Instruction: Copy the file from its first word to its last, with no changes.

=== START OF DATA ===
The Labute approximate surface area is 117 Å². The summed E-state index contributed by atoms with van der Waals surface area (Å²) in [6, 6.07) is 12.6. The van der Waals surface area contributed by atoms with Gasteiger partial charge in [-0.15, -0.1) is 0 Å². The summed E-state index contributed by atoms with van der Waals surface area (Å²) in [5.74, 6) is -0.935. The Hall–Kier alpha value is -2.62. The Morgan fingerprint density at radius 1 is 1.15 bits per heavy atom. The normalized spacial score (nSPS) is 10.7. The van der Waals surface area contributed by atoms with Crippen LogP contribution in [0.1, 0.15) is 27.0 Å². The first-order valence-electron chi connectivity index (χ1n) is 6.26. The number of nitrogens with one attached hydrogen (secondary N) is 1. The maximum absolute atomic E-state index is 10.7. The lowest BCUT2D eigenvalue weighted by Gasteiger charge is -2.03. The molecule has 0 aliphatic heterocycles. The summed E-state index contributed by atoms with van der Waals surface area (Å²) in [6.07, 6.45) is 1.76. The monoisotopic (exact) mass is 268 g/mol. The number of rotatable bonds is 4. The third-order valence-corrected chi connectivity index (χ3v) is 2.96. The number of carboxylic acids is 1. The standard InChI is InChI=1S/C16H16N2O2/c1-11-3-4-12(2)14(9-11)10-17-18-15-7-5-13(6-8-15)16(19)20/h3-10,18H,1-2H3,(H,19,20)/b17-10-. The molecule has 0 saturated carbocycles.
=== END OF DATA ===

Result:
The Labute approximate surface area is 117 Å². The summed E-state index contributed by atoms with van der Waals surface area (Å²) in [6, 6.07) is 12.6. The van der Waals surface area contributed by atoms with Gasteiger partial charge in [-0.15, -0.1) is 0 Å². The summed E-state index contributed by atoms with van der Waals surface area (Å²) in [5.74, 6) is -0.935. The Hall–Kier alpha value is -2.62. The Morgan fingerprint density at radius 1 is 1.15 bits per heavy atom. The normalized spacial score (nSPS) is 10.7. The van der Waals surface area contributed by atoms with Crippen LogP contribution in [0.1, 0.15) is 27.0 Å². The first-order valence-electron chi connectivity index (χ1n) is 6.26. The number of nitrogens with one attached hydrogen (secondary N) is 1. The maximum absolute atomic E-state index is 10.7. The lowest BCUT2D eigenvalue weighted by Gasteiger charge is -2.03. The molecule has 0 aliphatic heterocycles. The summed E-state index contributed by atoms with van der Waals surface area (Å²) in [6.07, 6.45) is 1.76. The monoisotopic (exact) mass is 268 g/mol. The number of rotatable bonds is 4. The third-order valence-corrected chi connectivity index (χ3v) is 2.96. The number of carboxylic acids is 1. The standard InChI is InChI=1S/C16H16N2O2/c1-11-3-4-12(2)14(9-11)10-17-18-15-7-5-13(6-8-15)16(19)20/h3-10,18H,1-2H3,(H,19,20)/b17-10-. The molecule has 0 saturated carbocycles.